Skip to comments.A Danish Galileo
Posted on 01/17/2003 2:16:06 AM PST by JohnHuang2
|By his own admission, Danish statistical professor Bjorn Lomborg never set out to take on the environmentalist movement. A member of Greenpeace, Lomborg happened to read an interview with the late Julian Simon, who'd made a career at disproving the doomsaying of environmentalists. Seeking to disprove Simon's conclusions in books like The Ultimate Resource 2, Lomborg instead -- to his great surprise -- confirmed all but a few. His work resulted in 2001's The Skeptical Environmentalist.
The Skeptical Environmentalist may be the most complete refutation of what Lomborg refers to as the "Litany," his name for the chronic complaints of environmentalists who believe humanity is on the course to an inevitable environmental holocaust -- a future of water shortages, starvation, mass extinctions, pollution and rampant disease. Complete with nearly 3,000 footnotes, Lomborg's book makes the case that while our stewardship of the environment isn't perfect, things are rapidly improving and our future looks bright. Not surprisingly, environmentalists have made it their goal to discredit both Lomborg and his claims.
Scientific American, better known lately for bringing politics to science than reportage, commissioned several writers to specifically refute Lomborg. The Union of Concerned Scientists, the World Resources Institute and the World Wildlife Fund all spread the message that the book was to be attacked on all fronts. The latest and highest profile effort came courtesy of the Danish Committees on Scientific Dishonesty (DCSD). Recently, they ruled that The Skeptical Environmentalist was nothing less than "scientific dishonesty."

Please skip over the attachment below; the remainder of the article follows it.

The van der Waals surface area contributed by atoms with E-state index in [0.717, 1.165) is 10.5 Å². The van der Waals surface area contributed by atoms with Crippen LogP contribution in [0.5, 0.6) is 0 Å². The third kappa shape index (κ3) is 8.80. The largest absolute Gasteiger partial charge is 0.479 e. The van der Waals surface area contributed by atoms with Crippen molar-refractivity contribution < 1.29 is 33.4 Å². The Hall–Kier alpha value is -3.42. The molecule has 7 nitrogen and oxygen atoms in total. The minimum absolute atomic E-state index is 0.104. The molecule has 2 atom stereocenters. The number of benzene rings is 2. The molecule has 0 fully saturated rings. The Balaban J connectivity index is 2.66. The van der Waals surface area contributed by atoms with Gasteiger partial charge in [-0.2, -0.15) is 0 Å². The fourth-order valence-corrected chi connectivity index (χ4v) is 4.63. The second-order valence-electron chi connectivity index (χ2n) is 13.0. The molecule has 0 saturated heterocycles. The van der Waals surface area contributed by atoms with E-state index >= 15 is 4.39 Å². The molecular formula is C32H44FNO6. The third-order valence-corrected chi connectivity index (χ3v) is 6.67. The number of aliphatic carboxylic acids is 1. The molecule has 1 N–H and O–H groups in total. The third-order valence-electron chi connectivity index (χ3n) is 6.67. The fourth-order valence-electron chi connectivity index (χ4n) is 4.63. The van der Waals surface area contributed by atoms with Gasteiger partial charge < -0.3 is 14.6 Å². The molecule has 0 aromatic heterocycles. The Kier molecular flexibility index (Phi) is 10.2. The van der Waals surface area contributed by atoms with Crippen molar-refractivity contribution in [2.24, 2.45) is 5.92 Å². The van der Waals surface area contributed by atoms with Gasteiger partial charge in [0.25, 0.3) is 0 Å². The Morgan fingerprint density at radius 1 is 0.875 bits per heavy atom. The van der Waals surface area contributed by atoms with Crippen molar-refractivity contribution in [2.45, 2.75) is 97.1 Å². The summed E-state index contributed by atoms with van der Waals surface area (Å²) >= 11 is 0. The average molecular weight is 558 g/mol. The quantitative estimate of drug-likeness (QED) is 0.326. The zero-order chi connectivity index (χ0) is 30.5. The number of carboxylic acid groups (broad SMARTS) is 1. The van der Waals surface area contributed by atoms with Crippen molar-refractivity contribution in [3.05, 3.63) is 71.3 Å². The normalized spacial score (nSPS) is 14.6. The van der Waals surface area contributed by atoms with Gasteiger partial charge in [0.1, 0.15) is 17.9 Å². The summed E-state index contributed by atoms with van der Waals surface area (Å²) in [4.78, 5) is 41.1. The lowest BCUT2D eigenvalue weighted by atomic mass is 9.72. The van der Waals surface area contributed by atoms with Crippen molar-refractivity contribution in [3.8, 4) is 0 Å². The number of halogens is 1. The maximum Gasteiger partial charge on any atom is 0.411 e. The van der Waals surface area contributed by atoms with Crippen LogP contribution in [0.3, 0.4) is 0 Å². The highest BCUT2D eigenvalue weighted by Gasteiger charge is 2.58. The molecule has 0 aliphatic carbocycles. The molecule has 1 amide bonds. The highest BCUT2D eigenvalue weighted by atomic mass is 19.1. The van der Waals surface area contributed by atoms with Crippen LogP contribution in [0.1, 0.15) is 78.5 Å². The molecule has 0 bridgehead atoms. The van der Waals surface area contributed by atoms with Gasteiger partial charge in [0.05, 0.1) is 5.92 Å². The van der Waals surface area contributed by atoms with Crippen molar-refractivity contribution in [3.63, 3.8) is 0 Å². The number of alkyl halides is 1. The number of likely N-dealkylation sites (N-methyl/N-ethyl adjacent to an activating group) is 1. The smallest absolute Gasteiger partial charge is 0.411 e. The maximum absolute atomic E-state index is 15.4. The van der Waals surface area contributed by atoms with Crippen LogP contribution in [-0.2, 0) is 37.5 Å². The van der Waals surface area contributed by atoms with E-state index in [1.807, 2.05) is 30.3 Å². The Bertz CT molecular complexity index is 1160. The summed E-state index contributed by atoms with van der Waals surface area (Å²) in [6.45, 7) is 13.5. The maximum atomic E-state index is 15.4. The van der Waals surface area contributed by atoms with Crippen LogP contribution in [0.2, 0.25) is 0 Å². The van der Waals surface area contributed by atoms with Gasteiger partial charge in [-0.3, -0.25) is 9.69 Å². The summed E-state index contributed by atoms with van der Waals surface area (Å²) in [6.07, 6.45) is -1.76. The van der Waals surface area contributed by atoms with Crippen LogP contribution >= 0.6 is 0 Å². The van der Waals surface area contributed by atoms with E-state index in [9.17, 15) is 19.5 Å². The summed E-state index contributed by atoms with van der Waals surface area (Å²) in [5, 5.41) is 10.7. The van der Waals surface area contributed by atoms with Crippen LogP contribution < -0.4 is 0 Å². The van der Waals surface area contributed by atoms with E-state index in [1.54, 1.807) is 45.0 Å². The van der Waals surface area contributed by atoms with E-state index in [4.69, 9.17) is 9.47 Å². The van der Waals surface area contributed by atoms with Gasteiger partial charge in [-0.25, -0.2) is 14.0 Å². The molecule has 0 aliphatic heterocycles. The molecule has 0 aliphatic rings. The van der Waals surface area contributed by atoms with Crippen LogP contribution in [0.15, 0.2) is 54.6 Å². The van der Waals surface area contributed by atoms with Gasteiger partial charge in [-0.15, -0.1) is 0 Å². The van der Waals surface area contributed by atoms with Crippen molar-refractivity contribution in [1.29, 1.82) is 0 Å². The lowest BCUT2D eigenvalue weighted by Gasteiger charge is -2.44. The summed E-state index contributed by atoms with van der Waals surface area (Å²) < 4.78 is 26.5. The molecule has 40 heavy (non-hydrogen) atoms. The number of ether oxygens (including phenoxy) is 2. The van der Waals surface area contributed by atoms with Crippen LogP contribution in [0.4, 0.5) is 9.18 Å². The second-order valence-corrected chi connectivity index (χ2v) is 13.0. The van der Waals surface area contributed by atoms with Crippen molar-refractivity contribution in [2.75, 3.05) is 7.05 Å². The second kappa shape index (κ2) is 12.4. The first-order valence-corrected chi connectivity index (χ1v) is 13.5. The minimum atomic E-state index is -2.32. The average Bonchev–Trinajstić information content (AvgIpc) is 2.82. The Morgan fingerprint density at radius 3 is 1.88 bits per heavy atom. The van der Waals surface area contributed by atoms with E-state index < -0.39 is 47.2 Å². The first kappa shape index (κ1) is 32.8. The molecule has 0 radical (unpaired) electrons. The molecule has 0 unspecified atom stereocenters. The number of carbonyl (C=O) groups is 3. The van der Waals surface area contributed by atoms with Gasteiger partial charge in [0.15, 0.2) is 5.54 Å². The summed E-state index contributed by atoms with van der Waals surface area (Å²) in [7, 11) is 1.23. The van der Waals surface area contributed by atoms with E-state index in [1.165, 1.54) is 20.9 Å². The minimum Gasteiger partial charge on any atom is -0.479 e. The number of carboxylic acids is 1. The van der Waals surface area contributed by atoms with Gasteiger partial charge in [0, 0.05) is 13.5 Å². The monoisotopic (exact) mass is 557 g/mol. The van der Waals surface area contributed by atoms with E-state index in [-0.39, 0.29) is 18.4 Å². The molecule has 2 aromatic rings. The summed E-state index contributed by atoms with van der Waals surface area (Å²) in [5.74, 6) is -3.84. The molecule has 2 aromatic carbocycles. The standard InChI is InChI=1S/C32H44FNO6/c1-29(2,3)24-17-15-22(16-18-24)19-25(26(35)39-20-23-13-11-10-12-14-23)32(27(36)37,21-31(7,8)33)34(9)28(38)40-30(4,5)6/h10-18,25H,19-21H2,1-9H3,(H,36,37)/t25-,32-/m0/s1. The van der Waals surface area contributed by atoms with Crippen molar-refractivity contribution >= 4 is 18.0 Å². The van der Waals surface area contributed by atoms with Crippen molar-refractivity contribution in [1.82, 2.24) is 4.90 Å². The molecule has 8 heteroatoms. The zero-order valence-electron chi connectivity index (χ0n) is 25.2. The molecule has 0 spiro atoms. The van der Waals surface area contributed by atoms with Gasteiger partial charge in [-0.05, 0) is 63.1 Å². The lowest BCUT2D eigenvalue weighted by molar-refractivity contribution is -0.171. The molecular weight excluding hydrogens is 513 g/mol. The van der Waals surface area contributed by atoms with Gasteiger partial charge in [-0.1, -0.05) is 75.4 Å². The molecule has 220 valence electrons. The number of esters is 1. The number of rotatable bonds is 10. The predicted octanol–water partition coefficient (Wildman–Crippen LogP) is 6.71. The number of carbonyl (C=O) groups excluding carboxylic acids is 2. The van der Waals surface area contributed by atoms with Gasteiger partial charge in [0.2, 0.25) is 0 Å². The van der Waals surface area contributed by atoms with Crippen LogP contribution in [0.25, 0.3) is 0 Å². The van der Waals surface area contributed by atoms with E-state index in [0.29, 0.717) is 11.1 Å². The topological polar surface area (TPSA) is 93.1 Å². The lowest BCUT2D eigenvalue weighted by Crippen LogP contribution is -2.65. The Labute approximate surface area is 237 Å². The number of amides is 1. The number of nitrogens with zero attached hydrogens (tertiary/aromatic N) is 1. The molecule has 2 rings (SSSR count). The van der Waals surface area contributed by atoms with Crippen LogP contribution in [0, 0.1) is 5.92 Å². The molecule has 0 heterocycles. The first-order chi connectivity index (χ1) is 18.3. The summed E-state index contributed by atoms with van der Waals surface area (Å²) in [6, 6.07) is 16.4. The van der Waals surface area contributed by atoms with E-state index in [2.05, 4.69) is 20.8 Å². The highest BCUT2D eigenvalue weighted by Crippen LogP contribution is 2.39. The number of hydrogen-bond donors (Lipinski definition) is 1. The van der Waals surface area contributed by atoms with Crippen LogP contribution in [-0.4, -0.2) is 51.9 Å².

As it turned out, Lomborg did commit a few errors -- something he has openly acknowledged -- although that shouldn't be much of a surprise given the massive scope of the book. To his credit, Lomborg made it very easy to check every single source and conclusion in The Skeptical Environmentalist, something that environmentalists often fail to do with their own work. The attacks on Lomborg, however, have little to do with fact checking and more to do with the political nature of the environmental movement.
As Ronald Bailey pointed out in 2002's Global Warming and other Eco-Myths, environmentalism is a political ideology based on science -- the accepted way we judge what is the objective truth. If you discredit the science, the environmentalist movement has nothing to support its drive to fundamentally change the way we live. Lomborg's work has made him, as London's Daily Telegraph noted in January 2002, "the anti-Christ" to the environmentalist movement.
The DCSD's conclusions were almost entirely based on the four articles run by Scientific American one year ago, ones thoroughly refuted by Lomborg on his website, something few journalists reporting on the DCSD's comments mentioned. The remaining criticism by the DCSD is that Lomborg failed to follow the established scientific method, an interesting conclusion to make given that Lomborg's conclusions are based on data gleaned from the United Nations and other international agencies, governments and NGOs -- most of whom walk in lock-step with environmentalists -- and are presented as a study in trends, not experimentation. If Lomborg's data is flawed, so then is the data that many environmentalists rely on to get a message out that is usually accepted unquestioningly by the media.